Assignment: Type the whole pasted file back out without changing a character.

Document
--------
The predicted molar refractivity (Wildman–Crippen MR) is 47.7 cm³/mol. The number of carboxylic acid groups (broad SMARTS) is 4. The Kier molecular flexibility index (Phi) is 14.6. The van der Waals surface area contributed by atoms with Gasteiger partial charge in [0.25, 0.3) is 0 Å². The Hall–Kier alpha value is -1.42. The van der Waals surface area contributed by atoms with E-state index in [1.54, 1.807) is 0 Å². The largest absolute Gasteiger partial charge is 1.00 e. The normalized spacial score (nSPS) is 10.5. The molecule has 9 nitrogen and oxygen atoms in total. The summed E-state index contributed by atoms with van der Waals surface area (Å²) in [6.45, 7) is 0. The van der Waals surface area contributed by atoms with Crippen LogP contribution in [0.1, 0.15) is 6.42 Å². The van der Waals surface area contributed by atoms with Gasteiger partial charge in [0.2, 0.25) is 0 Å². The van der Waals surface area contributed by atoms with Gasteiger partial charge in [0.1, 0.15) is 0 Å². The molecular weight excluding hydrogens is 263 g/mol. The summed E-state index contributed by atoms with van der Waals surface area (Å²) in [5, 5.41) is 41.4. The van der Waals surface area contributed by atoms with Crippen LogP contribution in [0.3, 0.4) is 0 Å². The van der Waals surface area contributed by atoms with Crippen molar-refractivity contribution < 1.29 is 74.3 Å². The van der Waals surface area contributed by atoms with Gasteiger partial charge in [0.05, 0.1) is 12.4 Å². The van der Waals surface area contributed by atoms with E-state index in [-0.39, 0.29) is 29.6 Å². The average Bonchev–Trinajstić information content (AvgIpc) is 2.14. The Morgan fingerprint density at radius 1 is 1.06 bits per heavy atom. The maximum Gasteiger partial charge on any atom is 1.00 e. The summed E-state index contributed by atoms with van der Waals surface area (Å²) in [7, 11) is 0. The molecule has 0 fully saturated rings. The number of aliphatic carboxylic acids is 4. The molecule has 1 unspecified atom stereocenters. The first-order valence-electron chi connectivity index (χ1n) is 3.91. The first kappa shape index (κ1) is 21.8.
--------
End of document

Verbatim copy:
The predicted molar refractivity (Wildman–Crippen MR) is 47.7 cm³/mol. The number of carboxylic acid groups (broad SMARTS) is 4. The Kier molecular flexibility index (Phi) is 14.6. The van der Waals surface area contributed by atoms with Gasteiger partial charge in [0.25, 0.3) is 0 Å². The Hall–Kier alpha value is -1.42. The van der Waals surface area contributed by atoms with E-state index in [1.54, 1.807) is 0 Å². The largest absolute Gasteiger partial charge is 1.00 e. The normalized spacial score (nSPS) is 10.5. The molecule has 9 nitrogen and oxygen atoms in total. The summed E-state index contributed by atoms with van der Waals surface area (Å²) in [6.45, 7) is 0. The van der Waals surface area contributed by atoms with Crippen LogP contribution in [0.1, 0.15) is 6.42 Å². The van der Waals surface area contributed by atoms with Gasteiger partial charge in [0.2, 0.25) is 0 Å². The van der Waals surface area contributed by atoms with Gasteiger partial charge in [0.1, 0.15) is 0 Å². The molecular weight excluding hydrogens is 263 g/mol. The summed E-state index contributed by atoms with van der Waals surface area (Å²) in [5, 5.41) is 41.4. The van der Waals surface area contributed by atoms with Crippen LogP contribution in [0.3, 0.4) is 0 Å². The van der Waals surface area contributed by atoms with Crippen molar-refractivity contribution < 1.29 is 74.3 Å². The van der Waals surface area contributed by atoms with Gasteiger partial charge in [0.05, 0.1) is 12.4 Å². The van der Waals surface area contributed by atoms with E-state index in [-0.39, 0.29) is 29.6 Å². The average Bonchev–Trinajstić information content (AvgIpc) is 2.14. The Morgan fingerprint density at radius 1 is 1.06 bits per heavy atom. The maximum Gasteiger partial charge on any atom is 1.00 e. The summed E-state index contributed by atoms with van der Waals surface area (Å²) in [7, 11) is 0. The molecule has 0 fully saturated rings. The number of aliphatic carboxylic acids is 4. The molecule has 1 unspecified atom stereocenters. The first-order valence-electron chi connectivity index (χ1n) is 3.91. The first kappa shape index (κ1) is 21.8.